The City of St. Louis Refuse Division collects recyclables from residential recycling dumpsters and rollcarts, as well as 60+ drop-off recycling sites throughout the City. We accept commingled containers, commingled papers, and cardboard in all of our recycling containers. However, we DO NOT accept plastic bags or plastic film, even if they are marked with a plastic resin number.
All of the recyclables collected from City residents are taken to a Materials Recovery Facility (MRF) where they are separated. Some separation is done manually and some is done using machines. During the separation process, the plastic bags can become entangled in the machines, causing breakdowns. When plastic bags clog up the machinery, it takes time and money to get the equipment back into working order.
At this time, we do not have resources available to recycle plastic bags. But, below are suggestions about how you can reduce, reuse, and recycle your plastic bags. Also below is information about environmental problems that are caused by plastic bags, which demonstrate the need for properly managing them.
- Say "no, thanks" when your purchase does not require a bag.
- If a plastic bag is necessary, ask the sales clerk to avoid double bagging your purchases.
- Invest in durable, reusable, washable cloth bags and take them with you when you go grocery shopping.
- Take bags back to the store for reuse. Some stores offer a nominal discount (3 or 4 cents per bag) for shoppers who help them avoid the need to supply bags.
Before you recycle them, try to squeeze a little more life out of disposable plastic bags. Also, try to reuse your plastic bags multiple times before recycling them.
- Make a throw pillow out of scrap fabric and stuff it with plastic bags.
- Cut the bags into strips, tie them together and crochet or knit a hand bag, throw rug, or place mats. You can find many patterns on the Internet or modify a pattern you already have.
- When moving or mailing breakable items, wrap them with plastic bags.
- Use them as trash liners, or as "gloves" to pick up animal droppings.
Check with your grocers and retail stores. If they're not already recycling the bags they supply you with, let them know that they need to start providing such a service. If they are already recycling the bags they give out, support their efforts by buying the types of products that their bags are recycled into. Plastic bags can be recycled into things like more plastic bags, lumber, siding, drain pipes, and flower pots.
"But, Plastic Bags Are So Convenient..."
Because plastic bags have carrying handles and are lightweight, many people have been persuaded to use them. Plastic bags are perceived as inexpensive. Have you considered the real price that you're paying for this "convenience"?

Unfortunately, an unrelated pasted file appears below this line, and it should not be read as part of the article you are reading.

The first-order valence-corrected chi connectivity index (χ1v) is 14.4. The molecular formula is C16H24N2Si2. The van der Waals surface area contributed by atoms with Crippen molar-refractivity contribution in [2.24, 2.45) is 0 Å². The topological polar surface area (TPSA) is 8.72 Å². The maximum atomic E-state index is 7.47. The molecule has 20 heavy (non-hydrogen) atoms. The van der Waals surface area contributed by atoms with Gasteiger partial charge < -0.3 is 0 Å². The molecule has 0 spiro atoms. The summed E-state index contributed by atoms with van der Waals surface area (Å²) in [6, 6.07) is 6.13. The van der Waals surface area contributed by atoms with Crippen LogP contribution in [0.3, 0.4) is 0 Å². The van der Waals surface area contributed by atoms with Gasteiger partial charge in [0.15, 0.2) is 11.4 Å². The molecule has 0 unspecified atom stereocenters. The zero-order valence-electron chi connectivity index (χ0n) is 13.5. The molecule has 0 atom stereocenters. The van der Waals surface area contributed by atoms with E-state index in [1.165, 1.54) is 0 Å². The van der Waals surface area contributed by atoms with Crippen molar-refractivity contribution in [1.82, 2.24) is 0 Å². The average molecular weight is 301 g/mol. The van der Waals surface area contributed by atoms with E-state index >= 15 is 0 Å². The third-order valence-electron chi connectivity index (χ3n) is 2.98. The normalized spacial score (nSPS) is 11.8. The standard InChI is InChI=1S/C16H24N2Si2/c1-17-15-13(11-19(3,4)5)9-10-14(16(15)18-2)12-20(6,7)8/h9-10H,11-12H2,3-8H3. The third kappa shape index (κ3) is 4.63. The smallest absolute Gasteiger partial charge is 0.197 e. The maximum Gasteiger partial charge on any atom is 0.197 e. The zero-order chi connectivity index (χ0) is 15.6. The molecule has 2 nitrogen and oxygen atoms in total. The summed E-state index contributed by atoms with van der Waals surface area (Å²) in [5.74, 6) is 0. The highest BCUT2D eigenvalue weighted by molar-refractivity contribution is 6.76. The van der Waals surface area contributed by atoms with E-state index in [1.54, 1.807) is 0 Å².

Depleting Natural Resources
Plastics are made out of petroleum and natural gas, increasing our dependence on finite fossil fuel supplies. It has been estimated that 4%-8% of the entire world's oil is used in the production of plastics. Drilling for these resources also contributes to the destruction of fragile habitats and ecosystems around the world.
Polluting Our Rivers and Oceans
According to the Center for Marine Conservation, plastic bags are among the 12 items of debris most often found in coastal cleanups. Hundreds of thousands of sea turtles, birds, whales, and other marine mammals die every year from eating discarded plastic bags mistaken for food. Even if you don't live by the ocean, your plastic bag could end up there. Bags washed down storm drains or blown into rivers, often ending up in the ocean. Plastic bags have also caused deaths in land animals (e.g., polar bears, cows) that have ingested them.
Economic and Environmental Impacts
Each year, an estimated 500 billion to 1 trillion plastic bags are consumed worldwide. If you do the math, that equals over 1 million plastic bags per minute. Billions end up in landfills and as litter on our land and in our water. In the U.S. alone, retailers give away over 100 billion plastic grocery bags annually costing an estimated $4 billion. You might think those bags are free, but retailers pass on the bill to consumers by increasing the price of goods and services.
Leaving A Legacy of Toxic Trash
Plastic bags take 400 - 1,000 years to degrade. Research has shown that instead of biodegrading, plastic photodegrades. With sunlight, plastic breaks up into small pieces. Each bit of plastic behaves like a sponge, soaking up toxic chemicals like PCB's and DDT, which can contaminate soil, water, and animals that mistakenly eat the plastic bits.